Liquin on other medium

I know the golden advice of not mixing different mediums in one painting. However I am thinking about using liquin as a glazing medium, or also in the final layers. I am always working with solvent+regular linseed oil (in different ratios) and I'm planning to use stand oil with some sort of turpentine in the future.

Does anyone have experience with a similar working method, or just experience with liquin in general? Does this violate the fat over lean rule? Could liquin be usable on top of a fat linseed oil layer?

Also, can you use solvent + liquin like you would normally with linseed oil?

Thank you in advance!

Comments

  • Liquin is an alkyd during medium. 
    Stand oil and linseed are not. 
    There are several thickness of liquin. 

    DMP medium works well. 
  • I can't say much about the chemistry involved in these various layers of mediums, but I can say I did not and do not like the effect of Liquin as a final layer. I used it that way a couple of times and was sorry both times.  To my eye, it gave the paintings an odd, hard, too-glossy look.  Not like a final layer of picture varnish, which leaves your colors looking (to my eye) rich and juicy.  I finally quit using Liquin altogether.  When I need a dryer, I add about 4 yo 6 drops of cobalt to my medium.  Another thing . . . Liquin is permanent.  In other words, if you have to remove it to do further work on your painting, you'll have a dickens of a time doing it.
  • Liquin is a glazing medium to assist in dying time. Not a top coat. Not a varnish. Not really for mixing with other mediums. Gamblin has similar products Galkyd. Every maker has some quick dry medium. Meant to glaze with pigment and dry quickly.
  • It's not a varnish, but it's not only a glazing medium as well. It can be used throughout the painting as a medium. As you've said, there are multiple versions of liquin.

    I agree @broker12 that it's not a great idea to use it as a final layer (before varnish i mean), but I'm getting that you could glaze on top of a touch dry linseed oil layer, right @KingstonFineArt ?

  • Folks

    Liquin is a modified soy oil. It retains the same elasticity as other drying oils and won’t mess up fat over lean arrangements that would otherwise lead to wrinkling or cracking.


    Denis
  • And just because it exists does not mean you need to use it to glaze. You can glaze perfectly fine with just paint. That's it. Why complicate things for no reason whatsoever.
  • NotACat

    Welcome to you.

    If you have used glazing to maximise the benefits then multiple coats are required. About a dozen.
    With Liquin it is a day between coats, using paint alone it takes a week to ten days between coats.

    Denis
  • Thank you all for the feedbacks! They are really useful!
  • I am not a fan of Liquin, made of petroleum distillates.

    Much prefer Graham's fully non-toxic Walnut Alkyd Medium.

    Each to their own.
  • tamasgodanyi – I have used Liquin Original for about 30 years. Liquin contains a drier, so it is dry to the touch much faster than linseed oil. It also contains mineral spirits. Like linseed oil, it can be used to glaze or just apply a non-glazing layer. It is completely compatible with linseed oil depending on your painting technique. Note: using fast-drying Liquin is opposite of Mr. Carder’s slow dry technique.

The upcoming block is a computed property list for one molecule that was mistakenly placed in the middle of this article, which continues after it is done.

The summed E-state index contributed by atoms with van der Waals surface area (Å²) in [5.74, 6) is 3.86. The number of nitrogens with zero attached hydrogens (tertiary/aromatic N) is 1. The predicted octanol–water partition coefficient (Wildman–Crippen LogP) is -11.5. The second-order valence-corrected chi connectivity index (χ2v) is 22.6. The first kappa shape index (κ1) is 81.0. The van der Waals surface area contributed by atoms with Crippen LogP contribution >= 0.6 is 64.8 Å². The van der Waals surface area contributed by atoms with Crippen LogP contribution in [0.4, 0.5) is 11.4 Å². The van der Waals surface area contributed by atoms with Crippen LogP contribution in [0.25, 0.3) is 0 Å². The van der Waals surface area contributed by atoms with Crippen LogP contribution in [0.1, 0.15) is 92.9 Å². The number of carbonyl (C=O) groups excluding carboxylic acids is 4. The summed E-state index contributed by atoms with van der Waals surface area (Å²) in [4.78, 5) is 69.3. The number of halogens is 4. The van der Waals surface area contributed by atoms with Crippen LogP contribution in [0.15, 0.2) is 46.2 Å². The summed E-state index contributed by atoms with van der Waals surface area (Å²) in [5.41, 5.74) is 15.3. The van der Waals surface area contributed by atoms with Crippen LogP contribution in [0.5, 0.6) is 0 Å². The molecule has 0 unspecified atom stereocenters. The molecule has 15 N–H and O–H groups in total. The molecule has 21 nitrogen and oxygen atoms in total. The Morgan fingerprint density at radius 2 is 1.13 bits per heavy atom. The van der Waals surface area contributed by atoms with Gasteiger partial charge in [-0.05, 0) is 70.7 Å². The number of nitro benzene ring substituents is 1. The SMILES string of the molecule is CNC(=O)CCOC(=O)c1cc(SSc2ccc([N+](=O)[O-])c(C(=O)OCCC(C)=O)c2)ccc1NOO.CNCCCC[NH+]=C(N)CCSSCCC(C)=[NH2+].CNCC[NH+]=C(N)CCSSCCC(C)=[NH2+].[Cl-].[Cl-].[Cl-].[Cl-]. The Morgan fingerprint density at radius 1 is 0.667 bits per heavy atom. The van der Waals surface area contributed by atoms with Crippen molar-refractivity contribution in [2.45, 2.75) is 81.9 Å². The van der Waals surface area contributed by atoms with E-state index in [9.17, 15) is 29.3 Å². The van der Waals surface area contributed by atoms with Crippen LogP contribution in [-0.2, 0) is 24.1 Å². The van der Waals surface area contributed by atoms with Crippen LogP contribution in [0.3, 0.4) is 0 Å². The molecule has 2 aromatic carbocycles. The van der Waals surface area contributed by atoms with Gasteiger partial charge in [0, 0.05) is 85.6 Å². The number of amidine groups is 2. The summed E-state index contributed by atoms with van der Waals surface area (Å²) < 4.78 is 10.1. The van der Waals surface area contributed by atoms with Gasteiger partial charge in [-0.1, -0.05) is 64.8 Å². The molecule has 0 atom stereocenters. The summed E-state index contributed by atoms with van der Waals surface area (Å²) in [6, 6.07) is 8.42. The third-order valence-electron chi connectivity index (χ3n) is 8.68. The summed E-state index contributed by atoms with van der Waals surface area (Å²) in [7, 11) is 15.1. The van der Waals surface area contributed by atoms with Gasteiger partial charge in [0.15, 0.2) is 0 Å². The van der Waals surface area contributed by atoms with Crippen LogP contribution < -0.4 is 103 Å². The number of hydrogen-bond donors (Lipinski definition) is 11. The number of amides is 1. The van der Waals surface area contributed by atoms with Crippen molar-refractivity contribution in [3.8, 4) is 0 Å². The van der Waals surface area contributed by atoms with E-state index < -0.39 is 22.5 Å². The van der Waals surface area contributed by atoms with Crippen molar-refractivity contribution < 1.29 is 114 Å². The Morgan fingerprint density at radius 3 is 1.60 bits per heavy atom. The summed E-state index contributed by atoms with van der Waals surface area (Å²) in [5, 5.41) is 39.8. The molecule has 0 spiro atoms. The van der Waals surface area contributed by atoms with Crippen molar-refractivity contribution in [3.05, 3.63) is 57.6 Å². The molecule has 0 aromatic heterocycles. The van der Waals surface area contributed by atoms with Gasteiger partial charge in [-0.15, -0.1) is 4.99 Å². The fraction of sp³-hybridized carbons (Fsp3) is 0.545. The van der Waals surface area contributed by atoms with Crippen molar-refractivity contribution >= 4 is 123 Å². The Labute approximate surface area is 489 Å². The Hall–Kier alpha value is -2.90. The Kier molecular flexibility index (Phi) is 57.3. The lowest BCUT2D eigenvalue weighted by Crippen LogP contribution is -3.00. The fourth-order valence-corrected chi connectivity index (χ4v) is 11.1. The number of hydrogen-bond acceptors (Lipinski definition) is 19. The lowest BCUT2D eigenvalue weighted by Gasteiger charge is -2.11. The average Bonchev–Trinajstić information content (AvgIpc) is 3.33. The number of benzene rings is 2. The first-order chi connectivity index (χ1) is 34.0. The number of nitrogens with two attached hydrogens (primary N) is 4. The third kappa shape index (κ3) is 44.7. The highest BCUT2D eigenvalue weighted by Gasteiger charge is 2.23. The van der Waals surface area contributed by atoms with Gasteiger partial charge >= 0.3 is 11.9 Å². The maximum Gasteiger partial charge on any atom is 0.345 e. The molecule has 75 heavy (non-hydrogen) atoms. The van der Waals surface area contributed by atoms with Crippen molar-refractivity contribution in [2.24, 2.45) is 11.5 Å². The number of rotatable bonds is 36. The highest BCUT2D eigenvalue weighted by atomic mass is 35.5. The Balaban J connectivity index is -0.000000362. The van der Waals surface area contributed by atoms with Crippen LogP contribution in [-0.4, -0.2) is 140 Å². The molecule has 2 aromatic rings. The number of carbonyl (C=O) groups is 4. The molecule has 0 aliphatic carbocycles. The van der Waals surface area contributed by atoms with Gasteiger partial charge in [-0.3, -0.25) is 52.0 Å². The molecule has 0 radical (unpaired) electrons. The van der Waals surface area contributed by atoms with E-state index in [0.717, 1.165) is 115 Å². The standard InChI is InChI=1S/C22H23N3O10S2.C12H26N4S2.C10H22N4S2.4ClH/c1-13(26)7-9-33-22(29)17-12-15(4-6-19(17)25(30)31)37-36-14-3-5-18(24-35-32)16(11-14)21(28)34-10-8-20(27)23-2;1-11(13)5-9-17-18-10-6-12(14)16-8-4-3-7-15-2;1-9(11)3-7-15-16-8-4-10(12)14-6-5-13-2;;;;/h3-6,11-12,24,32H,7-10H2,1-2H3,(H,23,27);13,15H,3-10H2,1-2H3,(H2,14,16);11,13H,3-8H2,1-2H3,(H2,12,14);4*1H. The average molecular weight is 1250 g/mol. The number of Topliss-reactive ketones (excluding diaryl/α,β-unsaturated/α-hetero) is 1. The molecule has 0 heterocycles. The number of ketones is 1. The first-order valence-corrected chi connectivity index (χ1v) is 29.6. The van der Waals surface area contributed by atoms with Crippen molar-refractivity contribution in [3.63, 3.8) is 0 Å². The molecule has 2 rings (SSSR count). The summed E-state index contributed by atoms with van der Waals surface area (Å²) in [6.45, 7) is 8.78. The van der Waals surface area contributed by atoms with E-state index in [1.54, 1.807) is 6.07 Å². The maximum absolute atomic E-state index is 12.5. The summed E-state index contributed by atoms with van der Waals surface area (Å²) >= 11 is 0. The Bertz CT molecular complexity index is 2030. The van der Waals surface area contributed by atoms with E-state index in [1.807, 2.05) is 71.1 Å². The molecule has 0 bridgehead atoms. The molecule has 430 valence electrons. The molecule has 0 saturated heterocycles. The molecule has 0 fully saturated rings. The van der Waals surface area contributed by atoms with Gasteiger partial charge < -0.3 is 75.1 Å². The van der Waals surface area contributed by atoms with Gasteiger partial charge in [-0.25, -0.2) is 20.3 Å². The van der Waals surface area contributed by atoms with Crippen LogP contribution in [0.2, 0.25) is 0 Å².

I paint very thin, not lean. This means that my paint layer depth is much less than 1 millimeter. I wait until a paint layer is dry to the touch before putting on another layer. Liquin to tubed paint ratio: I add less than 10-15% Liquin to the paint nut. I paint with the same amount of medium in each and every layer. (No fat over lean. It’s a nuisance to keep track of and not necessary as long as a thin layer is dry before adding another thin layer on top. Let the storm begin :) .)

    I have, over the years, put on layers made with Liquin over layers made only with linseed oil. I have put on linseed oil layers over Liquin layers. No problems as long as one paints thin and waits until a layer is dry before putting on another layer. However, I almost always use the same simple medium throughout all the layers in a painting.

     I don’t know what #broker12 means about removing a Liquin layer in order to continue working on a painting. Assuming this means that the surface is closed chemically to a new layer, after a period of a few years for example, then there are ways to deal with this. Scuff up the surface a very little bit with a kitchen scrubby, clean off, and paint. The mechanical adhesion of the new paint layer to the cured underlayer will be enough, as long as you don’t paint too lean with solvent leading to an underbound layer. Da Vinci spent over 12 years painting the Mona Lisa, using walnut oil, so dried-to-the-touch surfaces certainly can be painted on.

    #broker12, how is a layer of Liquin more permanent than a layer of linseed oil?

    For me, I keep things as simple as possible, and so have never understood the attraction of different kinds and ratios of oil, solvents, stand oil, etc. 

  • Thank you @Desertsky for the detailed reply. 

    I understand what all of the comments have said and I really appreciate the feedbacks. It was rather just a casual question about liquin as I like to experiment with a lot of things and Im sure i will try liquin just to see whether I like it or not.
    I know I can glaze without it, I've just done it on my recent painting and even though linseed oil and some solvent make a perfect combination for oil painting, I will also try standoil plus terpentine in different ratios as well next time. 
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